Dahlia Goldenberg: Last night I was thinking about other encampments - my sister and her family marching with the tent city protestors in Tel Aviv this summer, indigenous rural communities camping out in a park in Quito, Ecuador and, of course, Tahrir Sq. They didn't budge from these places and they were able to make huge changes. Bloomberg has pushed protestors around way too much. I had to get my tush to Zuccotti Park.. It was a great moment to be out with my fellow Kolotniks and my Rabbi. Margaret Hughes , Director of Brooklyn Congregations United and I (as a new organizer at BCU) were proud to be there with all of you. I am excited that our congregation and the set of congregations that make up BCU are doing a lot of on-the-ground organizing in our communities to raise up our voices on relevant issues like the Responsible Banking Act we are working to get through the City Council. On Sunday, October 30th, the congregations of BCU are hosting a Community Dialogue: Land of Opportunities or Land of Inequalities? It will be a time to discuss as a community, this big picture that Occupy Wall Street is all about. We will also relate the bigger context back to our concrete organizing work and to the social action projects that our Kolotniks are working on! We will have a speaker from a policy think tank in DC to talk about the history of opportunitiies and structural racism in this country. I look forward to more and more of Occupy Wall Street!
Tuesday, Oct. 18
Arthur Strimling: We just got home from Zuccotti park where Ellen and Lisa led a Succoth service. JFREJ has built a succah in the park, and there are services going on all the time. Ellen did a beautiful teaching about how the rabbis of old might have responded to a world where there is homelessness and no jobs to help the homeless get homes. And after each half sentence or so of her teaching, those of us close to her yelled it back to those behind (no mikes allowed if you don’t know). Repeating a teaching word for word is a great way to take it in as well as to pass it on. Lisa led singing backed up by an amazing impromptu band of Roy Nathanson, Marc Ribot and drummer Eve Sicular (I mean a lot of people pay big bucks to hear those guys). And Jesse Jackson dropped in! He was welcomed by our City Council Member, who belongs to our congregation, listened to the singing, made a little speech, and sort of blessed us. What a world!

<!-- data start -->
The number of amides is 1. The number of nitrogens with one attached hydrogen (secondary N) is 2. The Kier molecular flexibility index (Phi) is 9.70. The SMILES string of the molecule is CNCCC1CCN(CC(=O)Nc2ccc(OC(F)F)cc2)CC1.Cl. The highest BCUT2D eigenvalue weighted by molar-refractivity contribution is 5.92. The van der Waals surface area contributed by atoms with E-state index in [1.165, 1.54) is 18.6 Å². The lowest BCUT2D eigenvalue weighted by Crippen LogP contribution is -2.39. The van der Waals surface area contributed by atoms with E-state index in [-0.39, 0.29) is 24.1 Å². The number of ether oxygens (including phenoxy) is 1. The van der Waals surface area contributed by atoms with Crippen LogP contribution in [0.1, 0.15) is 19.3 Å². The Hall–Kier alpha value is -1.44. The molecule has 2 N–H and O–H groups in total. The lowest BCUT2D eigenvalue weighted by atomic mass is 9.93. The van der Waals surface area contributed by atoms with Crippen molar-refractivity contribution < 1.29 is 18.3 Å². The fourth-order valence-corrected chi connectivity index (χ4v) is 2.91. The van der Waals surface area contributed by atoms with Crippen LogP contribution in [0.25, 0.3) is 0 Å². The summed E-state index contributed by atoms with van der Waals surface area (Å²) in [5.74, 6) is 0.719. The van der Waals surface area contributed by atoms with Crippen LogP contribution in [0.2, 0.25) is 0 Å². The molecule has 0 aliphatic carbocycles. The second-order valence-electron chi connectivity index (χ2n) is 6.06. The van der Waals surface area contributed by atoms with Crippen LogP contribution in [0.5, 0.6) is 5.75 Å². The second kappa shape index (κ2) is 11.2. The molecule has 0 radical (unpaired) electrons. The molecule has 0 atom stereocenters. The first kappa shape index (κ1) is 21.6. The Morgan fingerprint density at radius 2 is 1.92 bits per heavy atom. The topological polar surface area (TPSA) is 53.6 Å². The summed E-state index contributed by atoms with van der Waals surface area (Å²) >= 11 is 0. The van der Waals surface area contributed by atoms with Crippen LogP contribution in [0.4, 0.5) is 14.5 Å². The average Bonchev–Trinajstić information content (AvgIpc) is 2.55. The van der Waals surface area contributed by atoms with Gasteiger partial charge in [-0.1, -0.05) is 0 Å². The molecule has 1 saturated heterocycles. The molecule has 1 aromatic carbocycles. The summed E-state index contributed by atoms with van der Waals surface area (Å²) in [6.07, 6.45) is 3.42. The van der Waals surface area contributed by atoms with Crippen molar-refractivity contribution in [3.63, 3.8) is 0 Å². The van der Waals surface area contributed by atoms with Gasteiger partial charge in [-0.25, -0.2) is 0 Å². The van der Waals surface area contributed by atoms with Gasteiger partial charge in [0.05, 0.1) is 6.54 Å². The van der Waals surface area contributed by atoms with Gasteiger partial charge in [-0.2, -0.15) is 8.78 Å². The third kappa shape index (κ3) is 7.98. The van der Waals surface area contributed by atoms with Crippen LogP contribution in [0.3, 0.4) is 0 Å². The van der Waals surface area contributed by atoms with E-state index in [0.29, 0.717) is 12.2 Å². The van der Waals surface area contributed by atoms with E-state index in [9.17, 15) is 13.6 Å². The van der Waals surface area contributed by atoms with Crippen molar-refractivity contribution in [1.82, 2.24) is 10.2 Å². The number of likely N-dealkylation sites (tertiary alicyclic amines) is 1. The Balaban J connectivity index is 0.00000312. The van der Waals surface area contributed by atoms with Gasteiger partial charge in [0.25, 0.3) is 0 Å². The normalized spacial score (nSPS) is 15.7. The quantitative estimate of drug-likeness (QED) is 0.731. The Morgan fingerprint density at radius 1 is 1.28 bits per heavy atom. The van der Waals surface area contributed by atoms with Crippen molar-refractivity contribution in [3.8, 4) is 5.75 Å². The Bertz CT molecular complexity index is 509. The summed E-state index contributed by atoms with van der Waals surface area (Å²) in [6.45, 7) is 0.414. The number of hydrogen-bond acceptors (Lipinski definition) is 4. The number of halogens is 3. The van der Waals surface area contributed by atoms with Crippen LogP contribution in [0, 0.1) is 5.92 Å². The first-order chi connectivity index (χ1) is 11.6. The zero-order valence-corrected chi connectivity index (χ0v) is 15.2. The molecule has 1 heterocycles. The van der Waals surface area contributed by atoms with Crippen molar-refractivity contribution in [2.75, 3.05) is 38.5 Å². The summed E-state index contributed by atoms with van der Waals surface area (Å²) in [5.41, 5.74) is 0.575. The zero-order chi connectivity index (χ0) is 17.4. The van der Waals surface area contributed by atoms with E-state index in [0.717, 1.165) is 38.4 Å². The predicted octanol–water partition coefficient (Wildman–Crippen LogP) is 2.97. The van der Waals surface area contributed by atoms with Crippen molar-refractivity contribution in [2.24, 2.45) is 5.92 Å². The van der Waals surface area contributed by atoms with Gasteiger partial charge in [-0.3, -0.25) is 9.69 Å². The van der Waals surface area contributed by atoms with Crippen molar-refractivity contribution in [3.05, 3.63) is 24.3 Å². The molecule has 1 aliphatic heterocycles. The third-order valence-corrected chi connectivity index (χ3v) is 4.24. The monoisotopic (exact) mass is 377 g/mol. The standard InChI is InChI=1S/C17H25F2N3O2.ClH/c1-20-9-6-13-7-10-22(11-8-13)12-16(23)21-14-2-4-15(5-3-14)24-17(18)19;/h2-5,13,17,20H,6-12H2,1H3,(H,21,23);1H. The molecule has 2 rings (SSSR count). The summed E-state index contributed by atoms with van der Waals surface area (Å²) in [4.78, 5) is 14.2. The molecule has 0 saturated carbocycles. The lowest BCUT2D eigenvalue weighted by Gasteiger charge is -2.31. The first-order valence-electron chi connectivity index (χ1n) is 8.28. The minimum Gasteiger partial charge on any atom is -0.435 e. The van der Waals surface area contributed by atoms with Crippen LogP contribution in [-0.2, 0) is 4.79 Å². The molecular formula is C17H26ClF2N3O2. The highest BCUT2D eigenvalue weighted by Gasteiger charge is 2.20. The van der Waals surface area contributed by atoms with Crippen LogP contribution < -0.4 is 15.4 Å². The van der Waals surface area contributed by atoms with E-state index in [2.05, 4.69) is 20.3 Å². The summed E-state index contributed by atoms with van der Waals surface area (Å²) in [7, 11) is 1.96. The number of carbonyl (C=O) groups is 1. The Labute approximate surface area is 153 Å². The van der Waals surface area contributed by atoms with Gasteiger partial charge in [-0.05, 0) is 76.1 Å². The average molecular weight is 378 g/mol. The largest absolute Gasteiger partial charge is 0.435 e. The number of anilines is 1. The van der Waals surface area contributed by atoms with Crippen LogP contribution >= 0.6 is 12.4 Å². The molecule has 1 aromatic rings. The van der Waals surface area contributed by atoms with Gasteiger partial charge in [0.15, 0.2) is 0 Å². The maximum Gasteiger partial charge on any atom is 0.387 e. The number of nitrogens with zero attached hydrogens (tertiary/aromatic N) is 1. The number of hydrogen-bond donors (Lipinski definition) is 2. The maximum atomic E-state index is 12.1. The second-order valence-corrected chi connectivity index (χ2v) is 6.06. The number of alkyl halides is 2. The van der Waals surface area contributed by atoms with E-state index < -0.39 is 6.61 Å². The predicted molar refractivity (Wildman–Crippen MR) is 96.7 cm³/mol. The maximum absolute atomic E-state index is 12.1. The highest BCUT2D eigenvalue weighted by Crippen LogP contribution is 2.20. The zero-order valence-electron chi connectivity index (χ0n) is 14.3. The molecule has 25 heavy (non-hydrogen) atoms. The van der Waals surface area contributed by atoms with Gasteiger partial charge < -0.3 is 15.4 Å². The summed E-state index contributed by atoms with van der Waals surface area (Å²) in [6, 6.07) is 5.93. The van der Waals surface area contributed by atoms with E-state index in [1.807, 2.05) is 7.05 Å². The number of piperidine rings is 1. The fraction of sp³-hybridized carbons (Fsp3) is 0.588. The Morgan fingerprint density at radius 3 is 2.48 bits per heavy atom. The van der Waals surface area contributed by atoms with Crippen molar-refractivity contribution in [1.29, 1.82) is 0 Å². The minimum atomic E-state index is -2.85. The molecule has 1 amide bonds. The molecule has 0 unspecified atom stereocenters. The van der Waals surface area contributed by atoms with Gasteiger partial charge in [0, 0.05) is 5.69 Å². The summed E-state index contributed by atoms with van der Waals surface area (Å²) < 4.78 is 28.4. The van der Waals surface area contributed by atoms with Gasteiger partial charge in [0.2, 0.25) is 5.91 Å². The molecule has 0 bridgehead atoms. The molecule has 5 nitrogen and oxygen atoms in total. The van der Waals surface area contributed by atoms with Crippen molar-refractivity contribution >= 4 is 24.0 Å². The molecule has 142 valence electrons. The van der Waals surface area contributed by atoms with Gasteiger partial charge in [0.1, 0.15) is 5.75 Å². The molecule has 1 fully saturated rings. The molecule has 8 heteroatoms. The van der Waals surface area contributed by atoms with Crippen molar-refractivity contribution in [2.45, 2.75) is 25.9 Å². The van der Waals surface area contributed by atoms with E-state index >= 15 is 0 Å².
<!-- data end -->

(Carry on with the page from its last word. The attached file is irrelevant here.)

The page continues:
Then we walked around for an hour or so. It really reminds me of the pictures and descriptions of Hoovervilles and of some of the ‘permanent’ homeless encampments I saw in NY in the 80’s and 90’s. At first it looks like chaos, like a rock concert in 1974 in the rain or something, or a weird bazaar that has been going on forever, with people looking very tired, very grungy, a lot of lost looking souls, hustlers, a big loud drum circle. But as you walk through you discover how much order and structure there is: a kitchen, a free clothes section, meeting places, tent/tarp areas, a place to recharge your laptop, passage ways. Because there are no mikes, gatherings are small and a lot else is always going on. So there is no focal point, and that is one of the great new elements of this whole thing. Its what makes the pundits look down their noses; no leadership, no list of demands, but it seems also to be a great strength. Something inchoate going on, growing, and the politicians and pundits are going to have to do some thinking on their own and figure out how to respond. They, the pundits and politicians, are so unused to thinking, so used to ‘responding,’ that this is jerking their heads around every which way. I really hope the mike ban continues, so no Mark Rudd can get up and make a huge speech and suddenly become the voice of the people. This time the voice of the people might just be the people! I really hope it stays so magnificently coherently incoherent.
There are interesting signs everywhere, a lot of art, and sort of performance art – a guy wearing a barrel like in the Depression, a young guy sitting, scrunched and uncomfortable, for hours in a metal frame dog crate (lots of people taking pictures of him; Reverend Billy doing his thing, while Jesse Jackson just stands in the crowd watching. This is a total media phenomenon in the sense that there are cameras and recorders and computers everywhere. It does not feel angry at all.
On our way out Lisa and I stopped to get a fruit shake at one of the many food wagons that have circled the square, and down the block as we I walked away, we came on a crowd of about 100 cops gathered for something. What feels so great ultimately is that no one has any idea where this is going. I think the mayor and the police have as little idea of what to do as the occupants have of where to go next. The cops are unlikely to move in, because I think they know from the Brooklyn Bridge episode that violence will only grow the protest everywhere. So we’ll all wait and participate and see where it goes.